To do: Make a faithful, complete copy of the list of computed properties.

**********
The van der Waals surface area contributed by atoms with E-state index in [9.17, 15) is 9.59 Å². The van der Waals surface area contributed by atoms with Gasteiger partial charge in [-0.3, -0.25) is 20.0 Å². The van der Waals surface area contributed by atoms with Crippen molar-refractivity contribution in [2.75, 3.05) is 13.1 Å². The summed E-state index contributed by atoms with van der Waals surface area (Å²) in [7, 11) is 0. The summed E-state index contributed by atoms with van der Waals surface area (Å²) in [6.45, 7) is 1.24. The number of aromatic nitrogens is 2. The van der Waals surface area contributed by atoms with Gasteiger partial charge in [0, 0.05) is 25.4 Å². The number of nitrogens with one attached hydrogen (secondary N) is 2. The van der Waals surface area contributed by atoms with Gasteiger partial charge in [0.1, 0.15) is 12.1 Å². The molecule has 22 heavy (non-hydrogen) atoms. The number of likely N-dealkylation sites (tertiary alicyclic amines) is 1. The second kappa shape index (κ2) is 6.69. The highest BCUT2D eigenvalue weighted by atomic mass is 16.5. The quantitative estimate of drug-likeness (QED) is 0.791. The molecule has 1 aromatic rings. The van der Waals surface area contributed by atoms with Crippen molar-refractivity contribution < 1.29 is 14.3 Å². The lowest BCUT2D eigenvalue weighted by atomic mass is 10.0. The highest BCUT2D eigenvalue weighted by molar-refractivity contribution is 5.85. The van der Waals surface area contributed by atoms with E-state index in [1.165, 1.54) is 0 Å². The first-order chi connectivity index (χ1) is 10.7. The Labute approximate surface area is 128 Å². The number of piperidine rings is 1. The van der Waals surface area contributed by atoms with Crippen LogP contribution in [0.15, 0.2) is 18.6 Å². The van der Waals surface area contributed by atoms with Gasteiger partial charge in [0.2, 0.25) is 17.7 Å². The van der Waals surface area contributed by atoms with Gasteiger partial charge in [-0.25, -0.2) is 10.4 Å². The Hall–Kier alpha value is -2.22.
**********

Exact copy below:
The van der Waals surface area contributed by atoms with E-state index in [9.17, 15) is 9.59 Å². The van der Waals surface area contributed by atoms with Gasteiger partial charge in [-0.3, -0.25) is 20.0 Å². The van der Waals surface area contributed by atoms with Crippen molar-refractivity contribution in [2.75, 3.05) is 13.1 Å². The summed E-state index contributed by atoms with van der Waals surface area (Å²) in [7, 11) is 0. The summed E-state index contributed by atoms with van der Waals surface area (Å²) in [6.45, 7) is 1.24. The number of aromatic nitrogens is 2. The van der Waals surface area contributed by atoms with Gasteiger partial charge in [0, 0.05) is 25.4 Å². The number of nitrogens with one attached hydrogen (secondary N) is 2. The van der Waals surface area contributed by atoms with Gasteiger partial charge in [0.1, 0.15) is 12.1 Å². The molecule has 22 heavy (non-hydrogen) atoms. The number of likely N-dealkylation sites (tertiary alicyclic amines) is 1. The second kappa shape index (κ2) is 6.69. The highest BCUT2D eigenvalue weighted by atomic mass is 16.5. The quantitative estimate of drug-likeness (QED) is 0.791. The molecule has 1 aromatic rings. The van der Waals surface area contributed by atoms with Crippen molar-refractivity contribution < 1.29 is 14.3 Å². The lowest BCUT2D eigenvalue weighted by atomic mass is 10.0. The highest BCUT2D eigenvalue weighted by molar-refractivity contribution is 5.85. The van der Waals surface area contributed by atoms with E-state index in [1.165, 1.54) is 0 Å². The first-order chi connectivity index (χ1) is 10.7. The Labute approximate surface area is 128 Å². The number of piperidine rings is 1. The van der Waals surface area contributed by atoms with Crippen LogP contribution in [0.15, 0.2) is 18.6 Å². The van der Waals surface area contributed by atoms with Gasteiger partial charge in [0.2, 0.25) is 17.7 Å². The van der Waals surface area contributed by atoms with Gasteiger partial charge in [-0.25, -0.2) is 10.4 Å². The Hall–Kier alpha value is -2.22.